Soil Depletion

Land degradation is a process in which the value of the biophysical environment is affected by combination of human-induced processes acting upon the land.[1] also environmental degradation is the gradual destruction or reduction of the quality and quantity of human activities animals activities or natural means example water causes soil erosion, wind, etc. It is viewed as any change or disturbance to the land perceived to be deleterious or undesirable.[2] Natural hazards are excluded as a cause, however human activities can indirectly affect phenomena such as floods and bush fires.

This is considered to be an important topic of the 21st century due to the implications land degradation has upon agronomic productivity, the environment, and its effects on food security.[3] It is estimated that up to 40% of the world's agricultural land is seriously degraded.[4]

Measures

Land degradation is a broad term that can be applied differently across a wide range of scenarios. There are four main ways of looking at land degradation and its impact on the environment around it:

  • A temporary or permanent decline in the productive capacity of the land. This can be seen through a loss of biomass, a loss of actual productivity or in potential productivity, or a loss or change in vegetative cover and soil nutrients.
  • Action in the lands capacity to provide resources for human livelihoods. This can be measured from a base line of past land use.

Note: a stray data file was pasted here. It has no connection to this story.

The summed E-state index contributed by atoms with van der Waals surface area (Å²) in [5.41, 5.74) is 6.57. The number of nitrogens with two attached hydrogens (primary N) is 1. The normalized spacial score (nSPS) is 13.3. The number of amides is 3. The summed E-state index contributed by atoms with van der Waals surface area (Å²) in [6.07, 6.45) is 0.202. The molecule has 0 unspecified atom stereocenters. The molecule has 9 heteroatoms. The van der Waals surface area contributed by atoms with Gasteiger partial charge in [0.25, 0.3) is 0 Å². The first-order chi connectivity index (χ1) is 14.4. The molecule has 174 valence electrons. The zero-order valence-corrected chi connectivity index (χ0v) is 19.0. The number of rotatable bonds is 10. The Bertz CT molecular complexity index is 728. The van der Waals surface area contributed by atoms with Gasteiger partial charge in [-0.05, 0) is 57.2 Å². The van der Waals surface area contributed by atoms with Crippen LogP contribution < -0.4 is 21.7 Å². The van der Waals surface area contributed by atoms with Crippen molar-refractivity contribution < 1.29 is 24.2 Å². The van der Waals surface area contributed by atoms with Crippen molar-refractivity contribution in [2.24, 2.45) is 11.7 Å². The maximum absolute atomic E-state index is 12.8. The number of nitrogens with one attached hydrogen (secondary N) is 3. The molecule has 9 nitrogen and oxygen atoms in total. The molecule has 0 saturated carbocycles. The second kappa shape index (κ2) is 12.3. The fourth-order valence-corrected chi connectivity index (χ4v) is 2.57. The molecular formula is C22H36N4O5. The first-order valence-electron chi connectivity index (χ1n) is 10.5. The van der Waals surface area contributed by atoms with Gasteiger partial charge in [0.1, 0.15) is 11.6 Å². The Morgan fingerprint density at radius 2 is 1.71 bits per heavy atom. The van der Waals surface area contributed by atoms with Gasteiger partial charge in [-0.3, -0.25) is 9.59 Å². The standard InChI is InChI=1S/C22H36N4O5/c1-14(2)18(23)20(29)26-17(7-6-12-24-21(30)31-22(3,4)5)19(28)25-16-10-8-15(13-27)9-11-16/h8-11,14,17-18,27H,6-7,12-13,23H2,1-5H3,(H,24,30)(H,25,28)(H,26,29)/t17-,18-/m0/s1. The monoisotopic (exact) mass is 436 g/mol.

• Loss of biodiversity: A loss of range of species or ecosystem complexity as a decline in the environmental quality.
  • Shifting ecological risk: increased vulnerability of the environment or people to destruction or crisis. This is measured through a base line in the form of pre-existing risk of crisis or destruction.

A problem with measuring land degradation is that what one group of people call degradation, others might view as a benefit or opportunity. For example, heavy rainfall could make a scientific group be worried about high erosion of the soil while farmers could view it as a good opportunity to plant crops.[5]

Different types 

In addition to the usual types of land degradation that have been known for centuries (water, wind and mechanical erosion, physical, chemical and biological degradation), four other types have emerged in the last 50 years:[6]

  • pollution, often chemical, due to agricultural, industrial, mining or commercial activities;
  • loss of arable land due to urban construction;
  • artificial radioactivity, sometimes accidental;
  • land-use constraints associated with armed conflicts.

Overall, 36 types of land degradation can be assessed. All are induced or aggravated by human activities, e.g. sheet erosion, silting, aridification, salinization, urbanization, etc.

Causes

Land degradation is a global problem, largely related to agricultural use. The major causes include:

Effects

Overcutting of vegetation occurs when people cut forests, woodlands and shrublands—to obtain timber, fuelwood and other products—at a pace exceeding the rate of natural regrowth. This is frequent in semi-arid environments, where fuelwood shortages are often severe.